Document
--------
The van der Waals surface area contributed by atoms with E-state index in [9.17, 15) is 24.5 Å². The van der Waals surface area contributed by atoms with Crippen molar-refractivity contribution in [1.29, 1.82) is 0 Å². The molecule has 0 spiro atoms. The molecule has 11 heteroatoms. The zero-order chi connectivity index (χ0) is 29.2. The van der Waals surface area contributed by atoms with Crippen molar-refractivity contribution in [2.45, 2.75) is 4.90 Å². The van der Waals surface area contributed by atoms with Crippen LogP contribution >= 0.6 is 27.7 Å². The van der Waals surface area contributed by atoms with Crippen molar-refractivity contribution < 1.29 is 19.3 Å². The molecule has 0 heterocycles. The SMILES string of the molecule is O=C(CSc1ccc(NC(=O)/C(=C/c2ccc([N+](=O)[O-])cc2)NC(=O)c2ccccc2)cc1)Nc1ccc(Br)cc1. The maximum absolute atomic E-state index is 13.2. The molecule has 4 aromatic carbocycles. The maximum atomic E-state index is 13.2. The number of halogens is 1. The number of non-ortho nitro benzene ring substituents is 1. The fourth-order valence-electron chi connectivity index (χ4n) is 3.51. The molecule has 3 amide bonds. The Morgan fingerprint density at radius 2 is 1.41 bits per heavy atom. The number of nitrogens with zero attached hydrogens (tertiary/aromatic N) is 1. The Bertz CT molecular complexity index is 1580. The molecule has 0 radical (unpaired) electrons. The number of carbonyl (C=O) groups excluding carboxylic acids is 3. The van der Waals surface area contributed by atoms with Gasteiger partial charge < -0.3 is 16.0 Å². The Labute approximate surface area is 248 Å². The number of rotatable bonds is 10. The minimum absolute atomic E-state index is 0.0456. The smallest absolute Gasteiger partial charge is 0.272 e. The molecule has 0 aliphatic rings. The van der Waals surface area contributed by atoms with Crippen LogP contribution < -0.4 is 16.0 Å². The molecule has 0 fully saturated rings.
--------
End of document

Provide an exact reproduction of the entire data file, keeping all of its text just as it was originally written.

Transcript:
The van der Waals surface area contributed by atoms with E-state index in [9.17, 15) is 24.5 Å². The van der Waals surface area contributed by atoms with Crippen molar-refractivity contribution in [1.29, 1.82) is 0 Å². The molecule has 0 spiro atoms. The molecule has 11 heteroatoms. The zero-order chi connectivity index (χ0) is 29.2. The van der Waals surface area contributed by atoms with Crippen molar-refractivity contribution in [2.45, 2.75) is 4.90 Å². The van der Waals surface area contributed by atoms with Crippen LogP contribution >= 0.6 is 27.7 Å². The van der Waals surface area contributed by atoms with Crippen molar-refractivity contribution < 1.29 is 19.3 Å². The molecule has 0 heterocycles. The SMILES string of the molecule is O=C(CSc1ccc(NC(=O)/C(=C/c2ccc([N+](=O)[O-])cc2)NC(=O)c2ccccc2)cc1)Nc1ccc(Br)cc1. The maximum absolute atomic E-state index is 13.2. The molecule has 4 aromatic carbocycles. The maximum atomic E-state index is 13.2. The number of halogens is 1. The number of non-ortho nitro benzene ring substituents is 1. The fourth-order valence-electron chi connectivity index (χ4n) is 3.51. The molecule has 3 amide bonds. The Morgan fingerprint density at radius 2 is 1.41 bits per heavy atom. The number of nitrogens with zero attached hydrogens (tertiary/aromatic N) is 1. The Bertz CT molecular complexity index is 1580. The molecule has 0 radical (unpaired) electrons. The number of carbonyl (C=O) groups excluding carboxylic acids is 3. The van der Waals surface area contributed by atoms with Gasteiger partial charge < -0.3 is 16.0 Å². The Labute approximate surface area is 248 Å². The number of rotatable bonds is 10. The minimum absolute atomic E-state index is 0.0456. The smallest absolute Gasteiger partial charge is 0.272 e. The molecule has 0 aliphatic rings. The van der Waals surface area contributed by atoms with Crippen LogP contribution < -0.4 is 16.0 Å². The molecule has 0 fully saturated rings.